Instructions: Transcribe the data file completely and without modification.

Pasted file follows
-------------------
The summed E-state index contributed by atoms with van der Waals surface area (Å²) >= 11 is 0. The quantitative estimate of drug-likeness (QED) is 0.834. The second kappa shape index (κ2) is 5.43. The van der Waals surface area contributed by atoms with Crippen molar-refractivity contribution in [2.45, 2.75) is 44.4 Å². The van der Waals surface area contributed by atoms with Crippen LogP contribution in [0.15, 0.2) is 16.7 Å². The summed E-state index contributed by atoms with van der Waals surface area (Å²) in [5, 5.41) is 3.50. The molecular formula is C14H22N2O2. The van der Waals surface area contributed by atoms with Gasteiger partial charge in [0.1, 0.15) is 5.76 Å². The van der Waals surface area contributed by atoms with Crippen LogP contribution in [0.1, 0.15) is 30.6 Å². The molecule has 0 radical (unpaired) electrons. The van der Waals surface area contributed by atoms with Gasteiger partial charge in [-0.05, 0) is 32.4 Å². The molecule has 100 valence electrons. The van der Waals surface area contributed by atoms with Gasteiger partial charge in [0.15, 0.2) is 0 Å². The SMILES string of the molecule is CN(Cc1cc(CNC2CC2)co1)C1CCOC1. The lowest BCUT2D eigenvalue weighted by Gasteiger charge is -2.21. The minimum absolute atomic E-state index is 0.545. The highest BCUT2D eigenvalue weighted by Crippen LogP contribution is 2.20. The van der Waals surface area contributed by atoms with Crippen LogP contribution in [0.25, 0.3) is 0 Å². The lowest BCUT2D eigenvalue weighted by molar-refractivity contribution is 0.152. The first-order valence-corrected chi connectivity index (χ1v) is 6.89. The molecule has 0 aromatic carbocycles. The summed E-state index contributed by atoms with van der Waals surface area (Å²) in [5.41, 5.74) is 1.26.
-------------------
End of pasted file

The summed E-state index contributed by atoms with van der Waals surface area (Å²) >= 11 is 0. The quantitative estimate of drug-likeness (QED) is 0.834. The second kappa shape index (κ2) is 5.43. The van der Waals surface area contributed by atoms with Crippen molar-refractivity contribution in [2.45, 2.75) is 44.4 Å². The van der Waals surface area contributed by atoms with Crippen LogP contribution in [0.15, 0.2) is 16.7 Å². The summed E-state index contributed by atoms with van der Waals surface area (Å²) in [5, 5.41) is 3.50. The molecular formula is C14H22N2O2. The van der Waals surface area contributed by atoms with Gasteiger partial charge in [0.1, 0.15) is 5.76 Å². The van der Waals surface area contributed by atoms with Crippen LogP contribution in [0.1, 0.15) is 30.6 Å². The molecule has 0 radical (unpaired) electrons. The van der Waals surface area contributed by atoms with Gasteiger partial charge in [-0.05, 0) is 32.4 Å². The molecule has 100 valence electrons. The van der Waals surface area contributed by atoms with Gasteiger partial charge in [0.15, 0.2) is 0 Å². The SMILES string of the molecule is CN(Cc1cc(CNC2CC2)co1)C1CCOC1. The lowest BCUT2D eigenvalue weighted by Gasteiger charge is -2.21. The minimum absolute atomic E-state index is 0.545. The highest BCUT2D eigenvalue weighted by Crippen LogP contribution is 2.20. The van der Waals surface area contributed by atoms with Crippen LogP contribution in [0.25, 0.3) is 0 Å². The lowest BCUT2D eigenvalue weighted by molar-refractivity contribution is 0.152. The first-order valence-corrected chi connectivity index (χ1v) is 6.89. The molecule has 0 aromatic carbocycles. The summed E-state index contributed by atoms with van der Waals surface area (Å²) in [5.41, 5.74) is 1.26.